There were definitely situations for which grouping was a better option, but it sapped my favorite activity in-game.

: Zubon

Bits Box Bleg

I am looking for a storage solution for my gaming accessories, mostly coins but also things like dice and meeples. I am considering tackle boxes and such, although I would need something with large enough spaces to hold small stacks of coins. I want compartments so I do not need to sift through things every time I use them.

Any recommendations or storage solutions you are using?

: Zubon


Under the original rules of Mafia, random lynching is necessary, viable, and a good investigative tool. It is the only option the non-mafia players have without adding investigative roles to the game. Pure chance gives the innocents good odds of finding the mafia before losing, and careful observation of discussion and voting often reveals the mafia. So when I see random lynches suggested in Town of Salem, I have mixed feelings; it should help, but given all the special roles, it seems unnecessarily risky and random in a way I find distasteful.

In a game of social deduction and bluffing, winning through random luck is aesthetically displeasing. It violates the Theory of Fun learning aspect of the game, and it feels a lot like the cheesy one-trick ponies who go for an easy win or a quick loss. Give those players a town killing role like Vigilante or Jailor, and they just go for it: soaking up praise if they kill a good target, shrugging if they kill a bad target. I generally do not trust people who exult in random violence.

I had a recent game where the town effectively lost on night 2 because we had two Vigilantes, both of whom shot randomly, both of whom killed fellow townies. For those who have not played Town of Salem, Vigilantes kill themselves the next night if they kill their fellow townies; in a game with 15 players and multiple teams, you can imagine how good your odds are after losing 4 teammates to friendly fire.

But if both Vigilantes had randomly killed mafia members, the town would have had an easy win and celebrated its brilliant heroes. We are happier to win through no virtue than to lose by our own fault.

: Zubon

Special Abilities

When I started playing Town of Salem, I wondered if the game’s roles would spoil me for normal games of Mafia/Werewolf. They certainly give me the wrong expectations. In a normal game, few to no players have special roles. The Town is working on little better than random chance until they see a few votes. The game is very different without investigative roles.

Hypothesis: most of the recent posts about leavers arose from people who did not like their roles. There is one great way to eliminate all those people up front: no one gets a special ability. Those players will not show up to that game to begin with.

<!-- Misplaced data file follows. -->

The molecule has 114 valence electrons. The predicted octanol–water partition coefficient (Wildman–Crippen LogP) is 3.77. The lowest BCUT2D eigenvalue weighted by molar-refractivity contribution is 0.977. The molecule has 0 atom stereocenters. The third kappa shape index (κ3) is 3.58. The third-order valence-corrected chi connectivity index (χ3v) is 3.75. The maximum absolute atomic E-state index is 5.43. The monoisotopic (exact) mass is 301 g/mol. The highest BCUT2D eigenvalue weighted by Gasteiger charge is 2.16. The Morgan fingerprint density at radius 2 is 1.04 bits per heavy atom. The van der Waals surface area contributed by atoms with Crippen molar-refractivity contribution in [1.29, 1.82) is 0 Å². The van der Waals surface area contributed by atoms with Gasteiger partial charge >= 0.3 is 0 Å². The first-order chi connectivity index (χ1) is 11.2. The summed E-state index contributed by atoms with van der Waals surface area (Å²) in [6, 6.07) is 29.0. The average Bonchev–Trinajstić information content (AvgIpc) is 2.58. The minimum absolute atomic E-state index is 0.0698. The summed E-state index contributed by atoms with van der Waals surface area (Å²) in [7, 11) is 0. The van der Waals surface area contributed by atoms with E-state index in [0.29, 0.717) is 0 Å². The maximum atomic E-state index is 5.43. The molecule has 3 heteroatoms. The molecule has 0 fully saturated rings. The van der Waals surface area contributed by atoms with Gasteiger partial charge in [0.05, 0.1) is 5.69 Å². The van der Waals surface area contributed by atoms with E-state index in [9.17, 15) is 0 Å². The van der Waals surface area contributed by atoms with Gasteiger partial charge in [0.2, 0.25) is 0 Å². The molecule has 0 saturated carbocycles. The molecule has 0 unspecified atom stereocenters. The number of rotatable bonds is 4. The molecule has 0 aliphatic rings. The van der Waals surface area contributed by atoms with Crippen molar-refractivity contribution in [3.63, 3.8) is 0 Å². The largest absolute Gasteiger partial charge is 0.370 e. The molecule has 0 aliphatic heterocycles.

I am increasingly speculating that leavers are cheesy one-trick ponies. He wanted a killing role. Doesn’t get it? Gone. And it needs to be one of the good killing roles, like a Serial Killer! Arsonist has to wait a while to kill — gone. Bodyguard must protect instead of actively killing — gone. Consort role-blocks — that could be okay, and it might become a killing role. (This undermines my premise of nearly random suicides.)

: Zubon

Ashes: Rise of the Phoenixborn

The last game I learned at our post-Gen Con game night was Ashes: Rise of the Phoenixborn. I use “learned” loosely. We mostly learned how to play, but we were not sure that we had the rules right because we went mostly from someone’s explanation rather than having everyone read the rules, and when we did consult the rules we found things the explanation had missed and a few points that might have been missed in the rules entirely and need a FAQ. Or maybe we just did not find the right page in the rules in the midst of play.

Ashes is a living card game of the sort becoming popular after the relative decline of collectible card games. Android: Netrunner and the Pathfinder Adventure Card Game would be in the same category. Instead of buying blind booster packs, you buy an entire set and construct decks from that, then expansions and such come along.

We played a couple of games using the recommended decks. It seemed entertaining, although using recommended decks skipped the deckbuilding experience, and we did not have enough play experience to do much more than learn the basics (and maybe not well). So this is not so much a review as some vague impressions.

The cards are pretty. Continue reading Ashes: Rise of the Phoenixborn


Nevermore was a friend’s most cherished Gen Con acquisition this year. It is entertaining enough, with a mix of elegant and unnecessary mechanics.